Elon Musk doesn’t know what it takes to make a digital town square
It was in 2009 when the power of Twitter really became evident. As some Iranians tweeted through the country’s elections during a media blackout, the site began to emerge as a critical tool of global activists. Later movements, including the 2011 Egyptian revolution and the Movement for Black Lives, relied on Twitter to disseminate information and gain supporters. If the platform’s new official “Chief Twit” Elon Musk sticks to his stated plans to overhaul a series of platform policies, these very users—arguably the users who made Twitter what it is—could face the most risk. For one thing, the company has long resisted censorship demands from authoritarian countries that don’t comport with human rights standards. But Musk’s idea of following local laws as guidance for what’s allowed on Twitter—he has said it should “hew close to the laws of countries in which Twitter operates”—could mean that the company will begin complying with censorship policies and demands for user data that it has previously withstood. For example, Qatar—whose government is one of Musk’s financial backers—has a law that threatens imprisonment or fines to “anyone who broadcasts, publishes, or republishes false or biased rumors, statements, or news, or inflammatory propaganda, domestically or abroad, with the intent to harm national interests, stir up public opinion, or infringe on the social system or the public system of the state.” The potential abuses of this law are myriad.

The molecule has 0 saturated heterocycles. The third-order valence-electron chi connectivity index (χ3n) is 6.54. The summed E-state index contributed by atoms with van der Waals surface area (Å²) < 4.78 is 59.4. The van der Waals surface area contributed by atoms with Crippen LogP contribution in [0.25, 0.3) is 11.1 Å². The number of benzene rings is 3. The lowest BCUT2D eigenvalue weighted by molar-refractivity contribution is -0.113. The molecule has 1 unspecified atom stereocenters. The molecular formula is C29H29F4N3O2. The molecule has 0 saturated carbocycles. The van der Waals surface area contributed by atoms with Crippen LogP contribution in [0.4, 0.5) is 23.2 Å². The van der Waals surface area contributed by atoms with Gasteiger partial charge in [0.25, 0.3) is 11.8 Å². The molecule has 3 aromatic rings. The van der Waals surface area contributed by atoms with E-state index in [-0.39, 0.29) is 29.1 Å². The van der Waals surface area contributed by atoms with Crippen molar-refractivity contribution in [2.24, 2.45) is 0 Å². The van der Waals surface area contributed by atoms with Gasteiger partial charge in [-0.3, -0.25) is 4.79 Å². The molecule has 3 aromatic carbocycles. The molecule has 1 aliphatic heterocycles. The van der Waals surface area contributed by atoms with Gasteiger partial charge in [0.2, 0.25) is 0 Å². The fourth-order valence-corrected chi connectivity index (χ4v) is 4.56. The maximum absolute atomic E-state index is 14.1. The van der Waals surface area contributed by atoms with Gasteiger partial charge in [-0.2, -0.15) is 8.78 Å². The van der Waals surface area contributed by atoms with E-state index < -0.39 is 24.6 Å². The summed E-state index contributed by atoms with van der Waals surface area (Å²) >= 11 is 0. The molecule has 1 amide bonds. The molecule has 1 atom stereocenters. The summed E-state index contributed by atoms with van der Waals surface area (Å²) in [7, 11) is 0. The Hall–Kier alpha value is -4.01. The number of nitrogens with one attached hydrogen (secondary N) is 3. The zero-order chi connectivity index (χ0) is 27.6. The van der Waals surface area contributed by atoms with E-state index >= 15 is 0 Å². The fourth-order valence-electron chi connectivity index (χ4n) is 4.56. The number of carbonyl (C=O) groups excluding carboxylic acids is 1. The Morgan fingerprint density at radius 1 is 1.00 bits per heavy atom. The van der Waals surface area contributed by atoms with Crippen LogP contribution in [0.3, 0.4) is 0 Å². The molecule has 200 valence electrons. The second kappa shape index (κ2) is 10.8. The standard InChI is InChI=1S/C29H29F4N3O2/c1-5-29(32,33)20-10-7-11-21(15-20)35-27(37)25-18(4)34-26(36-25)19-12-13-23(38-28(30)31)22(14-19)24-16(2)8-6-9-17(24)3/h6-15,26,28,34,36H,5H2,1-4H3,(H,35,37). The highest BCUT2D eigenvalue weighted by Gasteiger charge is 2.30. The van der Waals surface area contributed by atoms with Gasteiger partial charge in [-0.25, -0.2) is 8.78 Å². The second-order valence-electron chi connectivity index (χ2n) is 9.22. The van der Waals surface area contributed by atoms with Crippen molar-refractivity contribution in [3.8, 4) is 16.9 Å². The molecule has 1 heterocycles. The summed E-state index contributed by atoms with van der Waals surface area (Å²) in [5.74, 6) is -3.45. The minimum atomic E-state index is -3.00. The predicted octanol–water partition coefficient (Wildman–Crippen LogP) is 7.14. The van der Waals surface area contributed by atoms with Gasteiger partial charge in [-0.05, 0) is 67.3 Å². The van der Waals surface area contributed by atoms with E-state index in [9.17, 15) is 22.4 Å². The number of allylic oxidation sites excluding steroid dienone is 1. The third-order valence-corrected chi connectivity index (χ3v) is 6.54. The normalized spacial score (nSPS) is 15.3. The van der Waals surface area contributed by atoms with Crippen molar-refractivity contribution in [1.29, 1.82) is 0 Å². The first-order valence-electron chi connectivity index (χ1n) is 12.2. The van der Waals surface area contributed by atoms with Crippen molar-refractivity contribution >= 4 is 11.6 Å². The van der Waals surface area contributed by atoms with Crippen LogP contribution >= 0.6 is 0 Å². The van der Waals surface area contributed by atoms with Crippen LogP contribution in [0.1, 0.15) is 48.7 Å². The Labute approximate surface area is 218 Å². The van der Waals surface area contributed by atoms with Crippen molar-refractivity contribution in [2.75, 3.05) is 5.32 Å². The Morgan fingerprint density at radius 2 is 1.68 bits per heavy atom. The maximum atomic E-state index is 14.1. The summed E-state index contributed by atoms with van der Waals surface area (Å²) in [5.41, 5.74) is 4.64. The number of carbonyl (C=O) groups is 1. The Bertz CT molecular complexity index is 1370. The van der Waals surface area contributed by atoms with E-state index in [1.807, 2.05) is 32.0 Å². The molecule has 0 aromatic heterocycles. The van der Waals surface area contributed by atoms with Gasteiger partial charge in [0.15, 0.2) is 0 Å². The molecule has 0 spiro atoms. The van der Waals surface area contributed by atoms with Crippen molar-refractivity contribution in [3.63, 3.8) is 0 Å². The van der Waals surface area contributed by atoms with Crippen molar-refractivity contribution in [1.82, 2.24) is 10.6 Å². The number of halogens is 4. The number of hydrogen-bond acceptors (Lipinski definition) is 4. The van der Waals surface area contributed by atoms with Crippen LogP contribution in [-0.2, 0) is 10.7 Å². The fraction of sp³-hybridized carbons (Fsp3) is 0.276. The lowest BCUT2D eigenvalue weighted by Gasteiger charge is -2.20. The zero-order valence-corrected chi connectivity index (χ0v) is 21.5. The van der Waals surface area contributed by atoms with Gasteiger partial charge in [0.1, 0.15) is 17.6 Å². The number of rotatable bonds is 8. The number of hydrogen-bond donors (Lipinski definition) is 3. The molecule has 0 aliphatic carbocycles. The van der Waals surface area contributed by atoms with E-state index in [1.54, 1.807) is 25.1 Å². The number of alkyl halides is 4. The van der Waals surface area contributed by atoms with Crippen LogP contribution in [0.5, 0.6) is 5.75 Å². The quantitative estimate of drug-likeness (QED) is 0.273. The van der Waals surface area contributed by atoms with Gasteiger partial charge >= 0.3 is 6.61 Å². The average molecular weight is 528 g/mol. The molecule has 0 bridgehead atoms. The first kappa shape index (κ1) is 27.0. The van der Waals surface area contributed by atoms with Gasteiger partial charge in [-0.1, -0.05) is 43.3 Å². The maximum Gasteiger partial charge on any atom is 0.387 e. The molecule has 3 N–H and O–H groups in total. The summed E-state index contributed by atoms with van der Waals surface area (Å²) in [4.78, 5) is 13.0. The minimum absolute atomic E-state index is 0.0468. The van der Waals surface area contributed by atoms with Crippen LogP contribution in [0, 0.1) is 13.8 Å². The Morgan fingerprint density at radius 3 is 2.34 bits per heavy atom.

Via: MIT Technology Review